Cylinder 10. The only thing of note here is he quotes I Corinthians 6: 18-19 (I think I cited that correctly; it’s been a long time since my Catholic-school education) on (he says) the subject of self-abuse: “he that committeth fornication sinneth against his own body. What? Know ye not that your body is the temple of the Holy Ghost which is in you?” Firstly, “fornication” does not specifically mean masturbation. Secondly, having a spirit inside you seems to make MORE of a case for jackin’ it; perhaps that’s the only exit!

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What a Young Boy Ought to Know, by Sylvanus Stall (Part Three)

Cylinder 3. Plant reproduction. He actually gets all scientific, talking about corn sex. No mention of the sleepy little seed-children, however. Only women are interested in such poetry, of course.

Cylinder 4. Cold-blooded creatures of the sea. Stall is only slightly more direct when he mentions semen. Dr. Wood-Allen delicately referred to it as the “product of life,” and he gets a bit more descriptive when he calls it a “slimy substance which also resembles the white portion of a raw hen’s egg.” Yeah, that’s about right. He tells “Harry” of the way baby oysters are produced, some of the lowest organisms on the planet. Oh, they don’t know about amoebas yet. And then the fish, of course, who are also orphans from the day they are born. And isn’t that sad? *sniffle*

Cylinder 5. Where birdies come from! I suppose as this is written for boy’s eyes, it’s perfectly okay for him to own that sometimes the baby birds will not be able to reproduce, because they are SHOT, right down in their prime! He admits that it is a bit heartless and cruel, so I would wager that he was not a hunter, or a very reluctant one.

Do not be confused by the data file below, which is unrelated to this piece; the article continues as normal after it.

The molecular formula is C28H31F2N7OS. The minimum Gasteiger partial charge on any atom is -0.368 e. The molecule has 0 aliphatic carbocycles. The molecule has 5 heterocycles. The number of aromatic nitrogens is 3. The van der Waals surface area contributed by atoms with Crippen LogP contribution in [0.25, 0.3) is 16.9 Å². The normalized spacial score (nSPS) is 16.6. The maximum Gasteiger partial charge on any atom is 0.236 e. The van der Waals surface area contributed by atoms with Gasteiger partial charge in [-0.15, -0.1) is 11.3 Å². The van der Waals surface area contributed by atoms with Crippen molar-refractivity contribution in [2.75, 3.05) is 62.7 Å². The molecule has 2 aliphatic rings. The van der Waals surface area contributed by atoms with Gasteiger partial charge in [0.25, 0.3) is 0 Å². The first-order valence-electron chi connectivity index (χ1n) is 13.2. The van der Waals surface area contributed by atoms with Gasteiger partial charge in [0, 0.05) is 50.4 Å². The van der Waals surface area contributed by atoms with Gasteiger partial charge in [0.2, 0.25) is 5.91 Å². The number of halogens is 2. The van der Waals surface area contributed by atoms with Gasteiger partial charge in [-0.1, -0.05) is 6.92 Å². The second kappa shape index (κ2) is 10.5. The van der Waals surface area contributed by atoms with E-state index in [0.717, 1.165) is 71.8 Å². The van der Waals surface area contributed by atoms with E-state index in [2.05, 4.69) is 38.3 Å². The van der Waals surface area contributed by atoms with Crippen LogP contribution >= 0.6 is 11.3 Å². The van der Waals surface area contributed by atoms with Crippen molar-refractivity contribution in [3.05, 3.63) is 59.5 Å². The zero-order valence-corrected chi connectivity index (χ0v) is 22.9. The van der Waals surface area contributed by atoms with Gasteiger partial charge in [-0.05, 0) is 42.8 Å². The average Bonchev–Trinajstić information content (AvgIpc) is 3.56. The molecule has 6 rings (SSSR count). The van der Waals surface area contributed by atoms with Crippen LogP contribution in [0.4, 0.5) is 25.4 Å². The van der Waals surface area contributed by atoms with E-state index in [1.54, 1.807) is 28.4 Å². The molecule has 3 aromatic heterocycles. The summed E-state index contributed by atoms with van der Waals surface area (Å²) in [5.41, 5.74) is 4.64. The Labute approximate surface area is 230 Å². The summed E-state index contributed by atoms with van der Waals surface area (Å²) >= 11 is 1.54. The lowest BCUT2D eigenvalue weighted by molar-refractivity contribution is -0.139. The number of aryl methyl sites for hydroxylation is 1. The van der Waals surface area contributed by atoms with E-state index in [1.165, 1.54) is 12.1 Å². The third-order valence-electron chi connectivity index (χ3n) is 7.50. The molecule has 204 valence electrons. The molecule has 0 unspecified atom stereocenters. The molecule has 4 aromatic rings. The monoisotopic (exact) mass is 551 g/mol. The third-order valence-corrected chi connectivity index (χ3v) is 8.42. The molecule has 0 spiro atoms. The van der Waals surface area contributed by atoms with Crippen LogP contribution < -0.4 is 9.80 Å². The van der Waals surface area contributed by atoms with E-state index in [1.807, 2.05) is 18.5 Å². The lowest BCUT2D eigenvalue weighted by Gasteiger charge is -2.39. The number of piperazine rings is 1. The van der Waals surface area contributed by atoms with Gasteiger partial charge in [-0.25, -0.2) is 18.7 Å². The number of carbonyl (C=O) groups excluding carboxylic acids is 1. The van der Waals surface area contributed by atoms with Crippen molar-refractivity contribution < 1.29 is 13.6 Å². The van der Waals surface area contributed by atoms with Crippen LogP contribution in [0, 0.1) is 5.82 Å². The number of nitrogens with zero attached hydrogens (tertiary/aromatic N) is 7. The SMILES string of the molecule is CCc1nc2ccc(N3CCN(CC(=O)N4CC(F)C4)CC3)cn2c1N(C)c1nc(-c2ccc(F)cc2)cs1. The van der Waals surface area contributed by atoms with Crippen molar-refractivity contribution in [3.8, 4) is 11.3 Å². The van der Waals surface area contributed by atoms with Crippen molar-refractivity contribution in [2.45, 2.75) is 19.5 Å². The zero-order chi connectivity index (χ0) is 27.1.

Now, we are speshul higher life forms, so we are nurtured within the mother’s body, and we take a very long time to grow and develop into maturity, the fullness of which is reached, Stall says, at 25 years of age (!) But, this is ordained by God, so that we can be lord and master over everything. By the power of Greyskull.

Cylinder 6. Wherein actual, technical terms for human fertilization are mentioned. And he not only name-checks Dr. Wood-Allen, he quotes liberally from a booklet of hers on how babies are born. The apple dumpling reference is once again made, and here, Wood-Allen’s mother figure is having a conversation with her young son, so I find it even weirder than the first time it was mentioned; would the “son” really know about how a pastry is made, or even really care? Men didn’t cook in those days. Methinks she’s reaching a bit for the sake of clarity. Or something.

Cylinder 7. “Harry’s” dad writes to Stall and asks him to please continue the talks. He natters on a bit about heredity, what little he knows of it, and cautions the young man that he should not abuse his body. More on that in part 2. I await it gleefully.